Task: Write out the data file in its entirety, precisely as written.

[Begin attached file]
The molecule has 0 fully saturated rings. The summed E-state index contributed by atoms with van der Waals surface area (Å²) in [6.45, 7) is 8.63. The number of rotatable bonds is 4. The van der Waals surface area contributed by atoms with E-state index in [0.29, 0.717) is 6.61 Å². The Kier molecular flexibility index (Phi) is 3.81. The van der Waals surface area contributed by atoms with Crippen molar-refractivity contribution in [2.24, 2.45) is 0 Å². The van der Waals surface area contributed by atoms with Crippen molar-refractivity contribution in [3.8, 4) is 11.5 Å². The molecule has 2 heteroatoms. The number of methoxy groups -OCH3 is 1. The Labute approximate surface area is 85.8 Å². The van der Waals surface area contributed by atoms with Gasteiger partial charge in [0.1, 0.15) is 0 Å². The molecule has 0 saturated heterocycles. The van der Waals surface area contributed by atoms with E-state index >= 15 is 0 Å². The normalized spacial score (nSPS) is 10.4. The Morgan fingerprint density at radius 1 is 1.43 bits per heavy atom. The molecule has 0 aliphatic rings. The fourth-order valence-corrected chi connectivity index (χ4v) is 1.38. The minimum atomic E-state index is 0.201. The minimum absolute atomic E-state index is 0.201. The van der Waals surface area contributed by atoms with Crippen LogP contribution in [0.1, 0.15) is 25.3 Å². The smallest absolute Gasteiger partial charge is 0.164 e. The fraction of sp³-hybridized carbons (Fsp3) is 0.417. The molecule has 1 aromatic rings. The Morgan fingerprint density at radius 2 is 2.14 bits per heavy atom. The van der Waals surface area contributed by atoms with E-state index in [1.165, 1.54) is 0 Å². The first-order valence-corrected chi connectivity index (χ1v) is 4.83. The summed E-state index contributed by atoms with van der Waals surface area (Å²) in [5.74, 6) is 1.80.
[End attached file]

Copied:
The molecule has 0 fully saturated rings. The summed E-state index contributed by atoms with van der Waals surface area (Å²) in [6.45, 7) is 8.63. The number of rotatable bonds is 4. The van der Waals surface area contributed by atoms with E-state index in [0.29, 0.717) is 6.61 Å². The Kier molecular flexibility index (Phi) is 3.81. The van der Waals surface area contributed by atoms with Crippen molar-refractivity contribution in [2.24, 2.45) is 0 Å². The van der Waals surface area contributed by atoms with Crippen molar-refractivity contribution in [3.8, 4) is 11.5 Å². The molecule has 2 heteroatoms. The number of methoxy groups -OCH3 is 1. The Labute approximate surface area is 85.8 Å². The van der Waals surface area contributed by atoms with Gasteiger partial charge in [0.1, 0.15) is 0 Å². The molecule has 0 saturated heterocycles. The van der Waals surface area contributed by atoms with E-state index >= 15 is 0 Å². The normalized spacial score (nSPS) is 10.4. The Morgan fingerprint density at radius 1 is 1.43 bits per heavy atom. The molecule has 0 aliphatic rings. The fourth-order valence-corrected chi connectivity index (χ4v) is 1.38. The minimum atomic E-state index is 0.201. The minimum absolute atomic E-state index is 0.201. The van der Waals surface area contributed by atoms with Crippen LogP contribution in [0.1, 0.15) is 25.3 Å². The smallest absolute Gasteiger partial charge is 0.164 e. The fraction of sp³-hybridized carbons (Fsp3) is 0.417. The molecule has 1 aromatic rings. The Morgan fingerprint density at radius 2 is 2.14 bits per heavy atom. The van der Waals surface area contributed by atoms with E-state index in [1.165, 1.54) is 0 Å². The first-order valence-corrected chi connectivity index (χ1v) is 4.83. The summed E-state index contributed by atoms with van der Waals surface area (Å²) in [5.74, 6) is 1.80.